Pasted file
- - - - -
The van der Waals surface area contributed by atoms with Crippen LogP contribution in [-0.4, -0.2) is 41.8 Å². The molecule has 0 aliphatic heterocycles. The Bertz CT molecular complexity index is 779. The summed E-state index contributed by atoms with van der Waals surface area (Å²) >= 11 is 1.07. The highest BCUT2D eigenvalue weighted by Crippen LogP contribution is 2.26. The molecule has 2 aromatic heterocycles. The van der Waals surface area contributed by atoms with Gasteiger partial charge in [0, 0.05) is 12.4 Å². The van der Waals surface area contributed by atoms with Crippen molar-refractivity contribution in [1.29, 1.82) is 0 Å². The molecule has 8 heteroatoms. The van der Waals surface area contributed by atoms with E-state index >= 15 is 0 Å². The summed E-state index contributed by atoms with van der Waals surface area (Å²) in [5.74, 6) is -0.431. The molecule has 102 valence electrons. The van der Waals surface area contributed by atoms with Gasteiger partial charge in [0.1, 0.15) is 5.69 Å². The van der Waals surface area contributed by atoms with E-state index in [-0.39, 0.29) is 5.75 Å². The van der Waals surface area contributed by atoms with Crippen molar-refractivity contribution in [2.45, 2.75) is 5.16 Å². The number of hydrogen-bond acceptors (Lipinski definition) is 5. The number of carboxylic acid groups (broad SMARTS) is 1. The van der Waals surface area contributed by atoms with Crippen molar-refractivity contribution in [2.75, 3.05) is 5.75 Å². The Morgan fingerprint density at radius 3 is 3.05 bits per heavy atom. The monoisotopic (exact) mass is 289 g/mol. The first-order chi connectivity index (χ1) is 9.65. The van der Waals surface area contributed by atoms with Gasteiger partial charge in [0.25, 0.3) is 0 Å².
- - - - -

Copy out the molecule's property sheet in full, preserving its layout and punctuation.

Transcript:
The van der Waals surface area contributed by atoms with Crippen LogP contribution in [-0.4, -0.2) is 41.8 Å². The molecule has 0 aliphatic heterocycles. The Bertz CT molecular complexity index is 779. The summed E-state index contributed by atoms with van der Waals surface area (Å²) >= 11 is 1.07. The highest BCUT2D eigenvalue weighted by Crippen LogP contribution is 2.26. The molecule has 2 aromatic heterocycles. The van der Waals surface area contributed by atoms with Gasteiger partial charge in [0, 0.05) is 12.4 Å². The van der Waals surface area contributed by atoms with Crippen molar-refractivity contribution in [1.29, 1.82) is 0 Å². The molecule has 8 heteroatoms. The van der Waals surface area contributed by atoms with E-state index >= 15 is 0 Å². The summed E-state index contributed by atoms with van der Waals surface area (Å²) in [5.74, 6) is -0.431. The molecule has 102 valence electrons. The van der Waals surface area contributed by atoms with Gasteiger partial charge in [0.1, 0.15) is 5.69 Å². The van der Waals surface area contributed by atoms with E-state index in [-0.39, 0.29) is 5.75 Å². The van der Waals surface area contributed by atoms with Crippen molar-refractivity contribution in [2.45, 2.75) is 5.16 Å². The number of hydrogen-bond acceptors (Lipinski definition) is 5. The number of carboxylic acid groups (broad SMARTS) is 1. The van der Waals surface area contributed by atoms with Crippen molar-refractivity contribution in [2.75, 3.05) is 5.75 Å². The Morgan fingerprint density at radius 3 is 3.05 bits per heavy atom. The monoisotopic (exact) mass is 289 g/mol. The first-order chi connectivity index (χ1) is 9.65. The van der Waals surface area contributed by atoms with Gasteiger partial charge in [0.25, 0.3) is 0 Å².